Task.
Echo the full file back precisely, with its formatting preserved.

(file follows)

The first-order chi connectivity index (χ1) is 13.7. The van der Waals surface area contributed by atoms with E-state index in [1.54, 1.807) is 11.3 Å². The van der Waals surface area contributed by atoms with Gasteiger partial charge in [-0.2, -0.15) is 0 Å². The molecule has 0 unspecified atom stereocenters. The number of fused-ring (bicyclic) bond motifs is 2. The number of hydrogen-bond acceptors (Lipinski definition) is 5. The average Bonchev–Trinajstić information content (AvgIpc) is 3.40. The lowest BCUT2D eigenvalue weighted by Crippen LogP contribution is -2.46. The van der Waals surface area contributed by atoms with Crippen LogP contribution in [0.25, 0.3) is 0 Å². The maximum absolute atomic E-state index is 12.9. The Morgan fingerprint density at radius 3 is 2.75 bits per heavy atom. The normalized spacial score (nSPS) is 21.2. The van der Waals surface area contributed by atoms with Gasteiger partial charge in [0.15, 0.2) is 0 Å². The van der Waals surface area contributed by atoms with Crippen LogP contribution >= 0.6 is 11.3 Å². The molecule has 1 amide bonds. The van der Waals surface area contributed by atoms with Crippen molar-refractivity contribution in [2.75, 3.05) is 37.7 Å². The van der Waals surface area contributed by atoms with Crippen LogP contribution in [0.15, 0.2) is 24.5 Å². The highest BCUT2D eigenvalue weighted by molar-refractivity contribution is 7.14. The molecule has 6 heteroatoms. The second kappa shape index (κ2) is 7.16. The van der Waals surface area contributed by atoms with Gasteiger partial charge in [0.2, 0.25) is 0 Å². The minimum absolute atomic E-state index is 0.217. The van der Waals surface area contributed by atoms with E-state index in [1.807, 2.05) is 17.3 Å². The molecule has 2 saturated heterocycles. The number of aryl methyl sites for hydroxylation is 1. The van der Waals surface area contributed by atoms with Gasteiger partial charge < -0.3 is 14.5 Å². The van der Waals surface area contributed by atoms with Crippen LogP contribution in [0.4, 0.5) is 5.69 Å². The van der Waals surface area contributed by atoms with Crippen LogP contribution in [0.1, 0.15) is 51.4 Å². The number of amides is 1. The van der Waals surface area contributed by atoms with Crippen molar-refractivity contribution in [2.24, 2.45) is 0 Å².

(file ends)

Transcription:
The first-order chi connectivity index (χ1) is 13.7. The van der Waals surface area contributed by atoms with E-state index in [1.54, 1.807) is 11.3 Å². The van der Waals surface area contributed by atoms with Gasteiger partial charge in [-0.2, -0.15) is 0 Å². The molecule has 0 unspecified atom stereocenters. The number of fused-ring (bicyclic) bond motifs is 2. The number of hydrogen-bond acceptors (Lipinski definition) is 5. The average Bonchev–Trinajstić information content (AvgIpc) is 3.40. The lowest BCUT2D eigenvalue weighted by Crippen LogP contribution is -2.46. The van der Waals surface area contributed by atoms with Crippen LogP contribution in [0.25, 0.3) is 0 Å². The maximum absolute atomic E-state index is 12.9. The Morgan fingerprint density at radius 3 is 2.75 bits per heavy atom. The normalized spacial score (nSPS) is 21.2. The van der Waals surface area contributed by atoms with Gasteiger partial charge in [0.15, 0.2) is 0 Å². The van der Waals surface area contributed by atoms with Crippen LogP contribution >= 0.6 is 11.3 Å². The molecule has 1 amide bonds. The van der Waals surface area contributed by atoms with Crippen molar-refractivity contribution in [2.75, 3.05) is 37.7 Å². The van der Waals surface area contributed by atoms with Crippen LogP contribution in [0.15, 0.2) is 24.5 Å². The highest BCUT2D eigenvalue weighted by molar-refractivity contribution is 7.14. The molecule has 6 heteroatoms. The second kappa shape index (κ2) is 7.16. The van der Waals surface area contributed by atoms with Gasteiger partial charge in [0.2, 0.25) is 0 Å². The minimum absolute atomic E-state index is 0.217. The van der Waals surface area contributed by atoms with E-state index in [1.807, 2.05) is 17.3 Å². The molecule has 2 saturated heterocycles. The number of aryl methyl sites for hydroxylation is 1. The van der Waals surface area contributed by atoms with Gasteiger partial charge < -0.3 is 14.5 Å². The van der Waals surface area contributed by atoms with Crippen LogP contribution in [0.4, 0.5) is 5.69 Å². The van der Waals surface area contributed by atoms with Crippen LogP contribution in [0.1, 0.15) is 51.4 Å². The number of amides is 1. The van der Waals surface area contributed by atoms with Crippen molar-refractivity contribution in [2.24, 2.45) is 0 Å².